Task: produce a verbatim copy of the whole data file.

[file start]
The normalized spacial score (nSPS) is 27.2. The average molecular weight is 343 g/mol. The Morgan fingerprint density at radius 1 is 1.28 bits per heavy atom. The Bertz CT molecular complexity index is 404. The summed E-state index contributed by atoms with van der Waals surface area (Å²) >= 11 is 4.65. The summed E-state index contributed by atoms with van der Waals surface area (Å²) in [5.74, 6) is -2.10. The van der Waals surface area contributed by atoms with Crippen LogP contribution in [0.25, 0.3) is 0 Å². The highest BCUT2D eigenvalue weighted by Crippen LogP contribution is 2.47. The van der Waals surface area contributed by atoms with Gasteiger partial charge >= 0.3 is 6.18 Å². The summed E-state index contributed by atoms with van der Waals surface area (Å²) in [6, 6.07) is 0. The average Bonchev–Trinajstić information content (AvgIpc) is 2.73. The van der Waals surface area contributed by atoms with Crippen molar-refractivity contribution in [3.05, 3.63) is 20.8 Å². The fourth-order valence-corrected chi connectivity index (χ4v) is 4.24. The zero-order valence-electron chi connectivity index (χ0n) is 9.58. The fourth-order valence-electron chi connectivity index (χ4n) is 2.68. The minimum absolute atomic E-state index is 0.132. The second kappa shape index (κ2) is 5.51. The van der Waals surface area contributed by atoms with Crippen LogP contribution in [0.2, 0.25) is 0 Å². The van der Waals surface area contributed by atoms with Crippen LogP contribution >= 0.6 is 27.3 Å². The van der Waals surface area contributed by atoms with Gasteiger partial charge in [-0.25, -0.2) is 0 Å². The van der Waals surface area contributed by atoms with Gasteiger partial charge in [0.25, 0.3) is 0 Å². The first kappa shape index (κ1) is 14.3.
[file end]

The normalized spacial score (nSPS) is 27.2. The average molecular weight is 343 g/mol. The Morgan fingerprint density at radius 1 is 1.28 bits per heavy atom. The Bertz CT molecular complexity index is 404. The summed E-state index contributed by atoms with van der Waals surface area (Å²) >= 11 is 4.65. The summed E-state index contributed by atoms with van der Waals surface area (Å²) in [5.74, 6) is -2.10. The van der Waals surface area contributed by atoms with Crippen LogP contribution in [0.25, 0.3) is 0 Å². The highest BCUT2D eigenvalue weighted by Crippen LogP contribution is 2.47. The van der Waals surface area contributed by atoms with Gasteiger partial charge >= 0.3 is 6.18 Å². The summed E-state index contributed by atoms with van der Waals surface area (Å²) in [6, 6.07) is 0. The average Bonchev–Trinajstić information content (AvgIpc) is 2.73. The van der Waals surface area contributed by atoms with Crippen molar-refractivity contribution in [3.05, 3.63) is 20.8 Å². The fourth-order valence-corrected chi connectivity index (χ4v) is 4.24. The zero-order valence-electron chi connectivity index (χ0n) is 9.58. The fourth-order valence-electron chi connectivity index (χ4n) is 2.68. The minimum absolute atomic E-state index is 0.132. The second kappa shape index (κ2) is 5.51. The van der Waals surface area contributed by atoms with Crippen LogP contribution in [0.2, 0.25) is 0 Å². The van der Waals surface area contributed by atoms with Crippen LogP contribution >= 0.6 is 27.3 Å². The van der Waals surface area contributed by atoms with Gasteiger partial charge in [-0.25, -0.2) is 0 Å². The van der Waals surface area contributed by atoms with Gasteiger partial charge in [0.25, 0.3) is 0 Å². The first kappa shape index (κ1) is 14.3.